Tagged: centre of gravity test

Case C-244/17 – Commission v Council: the centre of gravity test revisited in the context of Article 218 (9) TFEU

By Pieter Jan Kuijper

Introduction

Case C-244/17 – Commission v Council (PCA with Kazakhstan) is one of the most recent cases in the long list of external relations cases and Opinions decided by the Court (in most cases in its Grand Chamber composition) since the entry into force of the Lisbon Treaty (beginning with Dai-Ichi Sankyo, Case C – 414/11).  These cases have covered many aspects of the horizontal balance of competences between the political institutions of the Union, as well as the vertical distribution of powers between the Union and its Member States, in the field of the external relations of the Union.

Inevitably sometimes both aspects are touched upon, as in the present case. On the one hand, there is the question of which institutions play, or should play, a role in the decision-making under Article 218(9); on the other hand questions arise which methods of decision-making should be followed, unanimity or qualified majority voting; whether this should be determined by which legal bases such decisions should be taken and which method should be used to select such legal bases. The first question seems – and is – simple at first sight, but raises an important question about democratic legitimacy. The second question seems very complicated, but – after reflection – can be easily decided on the basis of existing precedents. Continue reading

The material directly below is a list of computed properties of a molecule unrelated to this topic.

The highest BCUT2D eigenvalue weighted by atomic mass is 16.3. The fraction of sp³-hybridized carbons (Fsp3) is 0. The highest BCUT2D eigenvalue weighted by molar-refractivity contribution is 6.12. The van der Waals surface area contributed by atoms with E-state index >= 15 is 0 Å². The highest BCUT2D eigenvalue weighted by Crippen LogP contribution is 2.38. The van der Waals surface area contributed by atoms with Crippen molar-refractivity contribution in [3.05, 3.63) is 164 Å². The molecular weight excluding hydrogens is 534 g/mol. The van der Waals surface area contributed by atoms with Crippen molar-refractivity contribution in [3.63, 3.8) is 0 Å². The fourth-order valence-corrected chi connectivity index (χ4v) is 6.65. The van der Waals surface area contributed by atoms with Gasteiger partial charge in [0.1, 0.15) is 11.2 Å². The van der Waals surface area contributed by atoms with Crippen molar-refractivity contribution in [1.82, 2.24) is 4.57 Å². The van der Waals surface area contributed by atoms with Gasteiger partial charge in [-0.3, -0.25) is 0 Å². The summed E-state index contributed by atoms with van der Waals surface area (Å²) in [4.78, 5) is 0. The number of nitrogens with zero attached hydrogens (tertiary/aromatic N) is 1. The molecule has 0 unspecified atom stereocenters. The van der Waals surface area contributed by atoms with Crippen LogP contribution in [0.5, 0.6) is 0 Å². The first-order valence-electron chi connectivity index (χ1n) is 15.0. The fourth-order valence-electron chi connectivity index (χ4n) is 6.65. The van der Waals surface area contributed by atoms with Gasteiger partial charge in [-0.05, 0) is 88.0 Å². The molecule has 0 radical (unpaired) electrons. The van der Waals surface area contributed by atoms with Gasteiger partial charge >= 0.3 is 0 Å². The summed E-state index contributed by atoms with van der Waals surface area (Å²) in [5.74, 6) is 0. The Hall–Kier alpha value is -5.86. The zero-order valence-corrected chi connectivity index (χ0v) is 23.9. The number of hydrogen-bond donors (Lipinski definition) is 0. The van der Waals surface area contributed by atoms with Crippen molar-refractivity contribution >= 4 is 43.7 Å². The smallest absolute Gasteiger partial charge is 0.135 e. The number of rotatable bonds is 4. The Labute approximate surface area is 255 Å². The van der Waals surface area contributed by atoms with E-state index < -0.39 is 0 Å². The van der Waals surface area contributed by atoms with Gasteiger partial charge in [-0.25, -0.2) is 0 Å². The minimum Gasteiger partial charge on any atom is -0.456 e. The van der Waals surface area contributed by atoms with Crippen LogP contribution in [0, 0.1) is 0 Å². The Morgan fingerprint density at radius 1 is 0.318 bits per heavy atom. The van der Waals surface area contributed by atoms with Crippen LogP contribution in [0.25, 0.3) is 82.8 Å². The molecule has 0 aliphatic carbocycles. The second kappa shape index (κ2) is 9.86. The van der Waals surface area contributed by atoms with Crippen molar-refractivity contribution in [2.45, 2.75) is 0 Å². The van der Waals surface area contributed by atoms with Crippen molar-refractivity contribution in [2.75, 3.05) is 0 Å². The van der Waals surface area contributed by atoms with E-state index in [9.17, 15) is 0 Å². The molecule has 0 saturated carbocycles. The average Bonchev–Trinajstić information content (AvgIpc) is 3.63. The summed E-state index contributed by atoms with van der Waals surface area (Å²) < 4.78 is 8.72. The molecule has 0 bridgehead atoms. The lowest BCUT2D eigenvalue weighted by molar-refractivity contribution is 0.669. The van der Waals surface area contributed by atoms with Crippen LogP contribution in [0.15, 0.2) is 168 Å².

The boundaries of the development cooperation legal basis: What to make of the Court’s ‘centre of gravity’ test?

By Laurens Ankersmit

In Wednesday’s Grand Chamber judgment C-377/12 Commission v Council, the Court annulled the Council’s decision to sign the Partnership and Cooperation Agreement (PCA) between the European Union and the Republic of the Philippines because the Council had erroneously used a number of legal bases in addition to the development cooperation legal basis of article 209 TFEU and the common commercial policy legal basis of article 207 TFEU. While the outcome of the judgment is not that surprising, the Court’s reasoning is only partly helpful in shedding further light on the principle of conferral and the choice of the correct legal basis for the conclusion of international agreements when an agreement covers a number of policy areas. This is particularly true for agreements in the field of development cooperation, which traditionally covers cooperation in a multitude of fields not only directly linked to poverty reduction. This blogpost will discuss the two seemingly conflicting tests the Court applies when determining the correct legal basis of a measure and which now appear to have been merged into one test.

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